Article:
Part 1: Building Your Ideal Customer Profile
What is an ICP?
If you’re running an account based sales or marketing program, it’s critical to spend some time defining your ideal customer profile (ICP). An ideal customer profile is a description of the company that’s a perfect fit for your solution — they benefit greatly from your product, and you also get significant value from having them as a customer.
If you’re a new company, or if you recently transitioned to an account based approach, you might be saying “But we’re doing well without it — we’ve gotten a lot of interest and we’ve closed some great deals.” Why limit yourself, right?
It’s totally normal for startups to take any and every customer they can get (we’ve been guilty of it at Groove) — you’re excited by the interest in your product and you’re eager to get some cash in the door. I get it. But there are some potential problems with selling to anyone and everyone who shows interest:
It wastes your sales team most precious resource: time. When a deal isn’t a solid fit from the beginning, it’s likely to take too much effort from your reps and they’re less likely to close anyway.
If you’re selling to companies that aren’t a great fit for your product or service, your customers will eventually notice that you aren’t the best match for their needs. You’ll likely see higher customer churn rates than you would with a solid ICP.
Building your ICP
Let’s look at how to build a profile for your ideal customer. If you already have a good number of customers, that’s great. It’s time to dig into your analytics tools and look for customers who are the most valuable. That means you want to look at companies with the highest lifetime value (how much they pay you now, and how much you stand to profit from the relationship over its lifetime). Among the customers with the highest LTV, dig in and look for similarities. What industries are you seeing most? What size companies are you seeing most? Are there other commonalities?
If you don’t quite have enough customers yet, here are some questions to help you identify your ideal customer.
What are the top companies that you would like to have as customers? What do they have in common?
Think through what problems your product solves. What kinds of companies are likely to care about these problems the most? Which would feel the most impact if these problems were solved?
How does your product stand out from your competitors? For example, if customization is a big differentiator, then maybe you should be more enterprise-focused. If ease of use and administration is a big differentiator, maybe SMB is the best market for you.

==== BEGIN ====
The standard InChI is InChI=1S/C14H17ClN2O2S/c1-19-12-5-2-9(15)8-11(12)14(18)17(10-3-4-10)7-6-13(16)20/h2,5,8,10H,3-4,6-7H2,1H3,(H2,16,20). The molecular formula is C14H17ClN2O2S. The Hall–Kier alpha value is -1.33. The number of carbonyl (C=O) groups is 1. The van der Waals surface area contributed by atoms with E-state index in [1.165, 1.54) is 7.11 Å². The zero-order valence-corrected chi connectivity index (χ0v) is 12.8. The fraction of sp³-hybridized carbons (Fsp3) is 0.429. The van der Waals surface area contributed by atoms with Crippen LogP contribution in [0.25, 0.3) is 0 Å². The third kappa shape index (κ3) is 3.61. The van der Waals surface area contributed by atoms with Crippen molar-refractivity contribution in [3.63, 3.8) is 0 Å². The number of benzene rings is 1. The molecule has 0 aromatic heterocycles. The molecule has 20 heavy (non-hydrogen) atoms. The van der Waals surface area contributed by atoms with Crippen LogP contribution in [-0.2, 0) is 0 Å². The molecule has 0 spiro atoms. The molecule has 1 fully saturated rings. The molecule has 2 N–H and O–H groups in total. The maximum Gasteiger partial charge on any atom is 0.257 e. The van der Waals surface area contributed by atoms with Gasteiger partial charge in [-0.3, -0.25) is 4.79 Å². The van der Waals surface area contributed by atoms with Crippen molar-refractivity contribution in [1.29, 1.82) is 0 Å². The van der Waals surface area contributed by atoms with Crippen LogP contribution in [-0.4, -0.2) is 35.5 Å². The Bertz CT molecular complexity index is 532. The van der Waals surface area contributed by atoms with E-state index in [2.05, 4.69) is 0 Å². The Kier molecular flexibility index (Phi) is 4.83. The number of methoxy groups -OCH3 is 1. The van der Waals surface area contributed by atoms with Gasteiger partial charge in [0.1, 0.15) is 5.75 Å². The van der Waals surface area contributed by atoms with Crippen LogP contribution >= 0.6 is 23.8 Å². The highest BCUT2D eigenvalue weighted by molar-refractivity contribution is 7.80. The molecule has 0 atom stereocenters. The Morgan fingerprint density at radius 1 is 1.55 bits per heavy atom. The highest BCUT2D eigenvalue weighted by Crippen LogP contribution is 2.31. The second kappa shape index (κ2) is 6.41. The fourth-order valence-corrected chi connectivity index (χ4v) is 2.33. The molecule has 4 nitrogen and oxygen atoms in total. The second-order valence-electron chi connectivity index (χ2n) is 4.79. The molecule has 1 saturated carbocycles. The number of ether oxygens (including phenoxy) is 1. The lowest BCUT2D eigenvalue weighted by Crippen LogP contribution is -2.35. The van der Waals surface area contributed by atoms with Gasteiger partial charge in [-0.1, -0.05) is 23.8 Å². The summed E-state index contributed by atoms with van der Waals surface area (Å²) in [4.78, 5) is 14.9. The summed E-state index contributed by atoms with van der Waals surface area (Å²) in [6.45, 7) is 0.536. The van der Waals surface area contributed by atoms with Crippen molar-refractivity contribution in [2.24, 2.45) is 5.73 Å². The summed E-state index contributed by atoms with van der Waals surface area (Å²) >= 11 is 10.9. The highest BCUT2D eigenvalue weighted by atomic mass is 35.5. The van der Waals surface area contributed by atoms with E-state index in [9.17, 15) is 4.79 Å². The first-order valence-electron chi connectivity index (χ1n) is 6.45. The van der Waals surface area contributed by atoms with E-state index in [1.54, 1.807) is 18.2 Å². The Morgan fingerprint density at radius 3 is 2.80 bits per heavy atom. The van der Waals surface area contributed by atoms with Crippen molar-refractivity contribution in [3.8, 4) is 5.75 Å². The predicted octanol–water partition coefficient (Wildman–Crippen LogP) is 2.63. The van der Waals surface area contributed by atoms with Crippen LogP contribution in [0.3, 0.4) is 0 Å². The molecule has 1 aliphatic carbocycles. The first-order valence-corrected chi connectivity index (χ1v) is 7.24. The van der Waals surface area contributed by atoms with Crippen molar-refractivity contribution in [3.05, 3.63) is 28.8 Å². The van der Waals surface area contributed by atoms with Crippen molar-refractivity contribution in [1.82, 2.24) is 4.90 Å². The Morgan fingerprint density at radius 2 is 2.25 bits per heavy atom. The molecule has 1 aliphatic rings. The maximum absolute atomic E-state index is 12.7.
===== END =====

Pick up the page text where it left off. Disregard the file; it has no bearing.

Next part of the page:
What size company cares most about the problem you’re trying to solve? See if you can narrow your ICP to large companies or the SMB market.
Is there a product that a company must use to benefit from your product? For example, Groove customers must use Salesforce.
Is your product better suited for a particular industry (manufacturing, entertainment, tech, etc.)? Highly regulated industries such as finance and healthcare have unique security and compliance requirements that not every company is ready to meet.
Is the cost of your product prohibitively expensive for certain types of companies (such as smaller companies, or companies that have low operating margins)?
For many companies, time is as important as money. How much time does it take to set up and administer your product? What roles are required? Sometimes, large companies have staff that can handle setup and admin, but smaller companies will likely need (and expect) your help. What makes sense for you?
Analyze and adjust
This might seem like a lot to consider, but there’s good news: There’s nothing wrong with having multiple ICPs in the beginning. My advice is to track your results in Salesforce, including:
Closed vs. lost opportunities
Then you can narrow down to the ICP that delivers the best results for you. And your ICP may even evolve over time as your company grows, so it’s a good idea to continue tracking results, and testing new ICPs if you suspect something has changed. That’s exactly what we did at Groove.
Initially, we targeted larger enterprise customers because Groove is so customizable, and our data storage model aligns with many large companies’ security and compliance requirements. We stood out from our competitors in those two areas, and some of our first customers were banks and Fortune 500 companies. But since then, we’ve shifted the product’s focus to usability (at the expense of customizability), and our feature set has evolved accordingly. Now, Groove is best suited to innovative companies that are growing rapidly. We consider a company’s industry and number of employees less than their funding (whether they have it and how much), their growth rate, and their number of employees in sales.
In my next blog, I’ll go over how to use your ICP to build out your account and contact lists in your CRM, and how to train your reps and build messaging for your new ICP. Sign up for our newsletter to make sure you don’t miss it.
Need a hand building your ICP? Grab a copy of our ICP worksheet (it’s free).